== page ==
Protesters greeted King Salman of Saudi Arabia when he arrived in the French Riviera city of Nice on Saturday. Some locals are upset that the king has fenced off a beach for the exclusive use of his 1,000-member entourage. By law, all French beaches are open to the public.
More than 100,000 residents have signed their names to a petition against closure of this particular stretch of sand halfway between Cannes and Antibes, Reuters reports.
Salman, who ascended to the throne in January, has plans to remain in the Cote d'Azur city of Vallauris for three weeks. The royal family's villa there, purchased by the late King Fahd in 1979, has previously played host to celebrities and dignitaries such as Rita Hayworth and Prince Aly Khan, who celebrated their wedding there, as well as Winston Churchill and Elizabeth Taylor.
Besides closing a tunnel that allows access to the beach, protesters object to the fact that workers at the villa have poured a slab of concrete in the sand and plan to install an elevator from the estate to the beach.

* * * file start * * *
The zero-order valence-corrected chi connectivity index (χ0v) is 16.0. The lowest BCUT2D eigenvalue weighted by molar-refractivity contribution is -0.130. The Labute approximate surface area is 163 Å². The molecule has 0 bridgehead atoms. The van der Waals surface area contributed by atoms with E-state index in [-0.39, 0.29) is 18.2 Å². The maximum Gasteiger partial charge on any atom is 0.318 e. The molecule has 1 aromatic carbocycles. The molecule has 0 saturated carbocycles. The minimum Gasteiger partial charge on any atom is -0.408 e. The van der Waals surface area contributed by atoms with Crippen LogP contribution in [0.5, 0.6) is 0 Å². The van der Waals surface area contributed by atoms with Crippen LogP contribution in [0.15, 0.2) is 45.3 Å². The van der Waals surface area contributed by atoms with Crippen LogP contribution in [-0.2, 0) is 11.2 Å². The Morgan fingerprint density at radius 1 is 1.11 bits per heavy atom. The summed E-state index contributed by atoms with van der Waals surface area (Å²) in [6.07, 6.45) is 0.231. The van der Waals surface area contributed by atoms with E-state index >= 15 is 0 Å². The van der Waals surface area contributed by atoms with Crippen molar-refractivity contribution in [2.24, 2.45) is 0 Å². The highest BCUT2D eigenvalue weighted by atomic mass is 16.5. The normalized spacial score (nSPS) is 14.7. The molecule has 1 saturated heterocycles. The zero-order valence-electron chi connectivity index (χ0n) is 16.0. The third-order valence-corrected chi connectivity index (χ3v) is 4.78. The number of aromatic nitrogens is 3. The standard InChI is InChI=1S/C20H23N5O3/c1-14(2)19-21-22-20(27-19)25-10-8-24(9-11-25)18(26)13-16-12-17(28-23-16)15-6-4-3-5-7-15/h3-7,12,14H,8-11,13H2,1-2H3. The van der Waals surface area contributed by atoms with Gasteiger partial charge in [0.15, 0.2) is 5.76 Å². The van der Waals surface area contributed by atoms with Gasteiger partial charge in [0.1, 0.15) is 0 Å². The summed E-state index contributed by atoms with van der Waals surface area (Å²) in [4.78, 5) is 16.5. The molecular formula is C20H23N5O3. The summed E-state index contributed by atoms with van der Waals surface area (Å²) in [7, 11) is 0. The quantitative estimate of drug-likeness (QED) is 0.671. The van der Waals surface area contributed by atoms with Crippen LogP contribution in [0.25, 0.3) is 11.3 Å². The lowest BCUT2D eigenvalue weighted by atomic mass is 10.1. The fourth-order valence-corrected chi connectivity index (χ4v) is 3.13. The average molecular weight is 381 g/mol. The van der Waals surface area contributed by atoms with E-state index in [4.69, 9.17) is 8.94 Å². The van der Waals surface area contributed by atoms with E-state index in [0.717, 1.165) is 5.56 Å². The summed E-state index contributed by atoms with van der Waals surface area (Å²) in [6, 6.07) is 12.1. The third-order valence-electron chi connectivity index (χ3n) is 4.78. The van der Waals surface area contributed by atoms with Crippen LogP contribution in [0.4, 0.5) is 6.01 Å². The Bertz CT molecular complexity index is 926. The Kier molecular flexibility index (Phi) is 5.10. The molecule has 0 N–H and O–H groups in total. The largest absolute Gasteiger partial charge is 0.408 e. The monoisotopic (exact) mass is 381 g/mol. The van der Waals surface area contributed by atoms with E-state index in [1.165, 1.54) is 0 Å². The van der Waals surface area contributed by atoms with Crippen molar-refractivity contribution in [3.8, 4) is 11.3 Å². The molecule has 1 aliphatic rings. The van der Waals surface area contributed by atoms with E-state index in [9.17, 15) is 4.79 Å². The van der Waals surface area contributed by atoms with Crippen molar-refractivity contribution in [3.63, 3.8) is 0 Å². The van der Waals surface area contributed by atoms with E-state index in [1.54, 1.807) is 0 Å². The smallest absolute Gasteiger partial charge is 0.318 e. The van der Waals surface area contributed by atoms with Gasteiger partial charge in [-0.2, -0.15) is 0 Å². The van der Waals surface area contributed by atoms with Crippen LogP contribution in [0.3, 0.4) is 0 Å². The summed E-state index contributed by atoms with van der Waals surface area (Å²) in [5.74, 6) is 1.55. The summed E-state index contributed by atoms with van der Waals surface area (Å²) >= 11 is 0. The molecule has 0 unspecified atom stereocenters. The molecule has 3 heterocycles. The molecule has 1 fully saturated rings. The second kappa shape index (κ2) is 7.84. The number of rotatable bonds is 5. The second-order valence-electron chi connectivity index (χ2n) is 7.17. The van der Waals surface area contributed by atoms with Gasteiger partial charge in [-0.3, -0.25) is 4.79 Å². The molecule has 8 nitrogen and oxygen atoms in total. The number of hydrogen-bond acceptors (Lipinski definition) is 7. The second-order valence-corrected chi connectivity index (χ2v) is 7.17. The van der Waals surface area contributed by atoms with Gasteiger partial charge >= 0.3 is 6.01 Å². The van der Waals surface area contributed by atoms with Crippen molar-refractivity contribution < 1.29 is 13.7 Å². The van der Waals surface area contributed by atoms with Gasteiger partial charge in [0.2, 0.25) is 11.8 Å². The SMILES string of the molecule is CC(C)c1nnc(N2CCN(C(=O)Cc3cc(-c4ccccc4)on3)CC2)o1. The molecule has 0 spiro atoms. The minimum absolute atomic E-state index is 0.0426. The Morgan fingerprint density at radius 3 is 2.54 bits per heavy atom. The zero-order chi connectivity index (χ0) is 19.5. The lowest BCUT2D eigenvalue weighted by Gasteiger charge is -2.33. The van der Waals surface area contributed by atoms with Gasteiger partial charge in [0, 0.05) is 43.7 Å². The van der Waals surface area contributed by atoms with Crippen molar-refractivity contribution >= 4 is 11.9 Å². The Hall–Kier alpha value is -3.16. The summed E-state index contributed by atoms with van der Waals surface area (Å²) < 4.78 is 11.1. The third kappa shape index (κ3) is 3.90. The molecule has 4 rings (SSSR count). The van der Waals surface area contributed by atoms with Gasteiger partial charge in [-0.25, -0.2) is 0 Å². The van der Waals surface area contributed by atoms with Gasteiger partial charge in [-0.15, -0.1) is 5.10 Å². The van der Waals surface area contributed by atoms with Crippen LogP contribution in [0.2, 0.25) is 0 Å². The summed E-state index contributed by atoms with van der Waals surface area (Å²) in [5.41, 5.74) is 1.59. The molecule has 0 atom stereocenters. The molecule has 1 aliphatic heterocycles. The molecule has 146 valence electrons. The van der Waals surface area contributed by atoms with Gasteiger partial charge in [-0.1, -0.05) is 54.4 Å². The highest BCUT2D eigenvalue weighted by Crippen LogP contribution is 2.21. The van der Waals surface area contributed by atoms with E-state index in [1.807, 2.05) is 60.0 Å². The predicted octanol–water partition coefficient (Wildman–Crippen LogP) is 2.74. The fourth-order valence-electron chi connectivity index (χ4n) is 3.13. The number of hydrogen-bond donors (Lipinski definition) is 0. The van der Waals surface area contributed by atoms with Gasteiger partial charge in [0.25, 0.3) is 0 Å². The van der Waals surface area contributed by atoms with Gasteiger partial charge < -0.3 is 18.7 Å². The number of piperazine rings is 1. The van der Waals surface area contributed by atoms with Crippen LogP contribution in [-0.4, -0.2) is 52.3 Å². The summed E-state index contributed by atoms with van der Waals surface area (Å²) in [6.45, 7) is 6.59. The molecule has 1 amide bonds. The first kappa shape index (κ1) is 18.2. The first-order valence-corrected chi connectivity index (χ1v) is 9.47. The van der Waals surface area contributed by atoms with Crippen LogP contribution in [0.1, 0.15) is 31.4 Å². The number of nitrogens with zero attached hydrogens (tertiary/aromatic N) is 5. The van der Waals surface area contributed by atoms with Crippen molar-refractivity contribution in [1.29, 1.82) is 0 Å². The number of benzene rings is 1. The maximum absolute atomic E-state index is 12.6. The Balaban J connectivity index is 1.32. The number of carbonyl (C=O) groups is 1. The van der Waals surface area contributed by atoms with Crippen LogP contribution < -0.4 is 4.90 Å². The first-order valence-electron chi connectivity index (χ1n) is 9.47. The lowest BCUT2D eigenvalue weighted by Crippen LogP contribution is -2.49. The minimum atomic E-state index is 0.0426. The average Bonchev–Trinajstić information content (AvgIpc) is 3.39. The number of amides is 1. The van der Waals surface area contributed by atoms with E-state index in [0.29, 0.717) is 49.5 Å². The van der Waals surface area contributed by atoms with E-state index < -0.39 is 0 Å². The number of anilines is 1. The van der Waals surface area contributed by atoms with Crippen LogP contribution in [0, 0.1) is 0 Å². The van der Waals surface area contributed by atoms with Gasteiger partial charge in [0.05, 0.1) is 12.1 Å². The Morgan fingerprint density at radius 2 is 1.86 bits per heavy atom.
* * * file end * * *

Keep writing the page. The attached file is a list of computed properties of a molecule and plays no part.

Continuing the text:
Blandine Ackermann, president of the Association for the Defence of the Environment and the quality of life of Golfe-Juan Vallauris, has said the group will pursue legal action against King Salman if the closure goes forward.
Saudi representatives are reportedly working to reach an agreement French authorities, but one local politician has already taken her concerns to the highest level. Michelle Salucki, the mayor of Vallauris, appealed to President Francois Hollande for help with the matter.
"We understand the security reasons and the nation's greater interest. But nobody can exonerate himself from the laws of the land," Salucki wrote. On Wednesday morning, Salucki told the French newspaper Metro News she asked local police to prevent a gate from being erected.
The king's entourage numbers about 1,000, with 300 expected to stay at the estate itself and the rest at local hotels.
Serge Reinhard, director of Hotel Montaigne in Cannes where many Saudis will be staying during the trip, told Reuters that he and others in the tourism industry are welcoming the influx of cash that will accompany the royal family.
"The economic impact for us, but also restaurants, chauffeurs, and all those who worked at his villa is real," Reinhard said.
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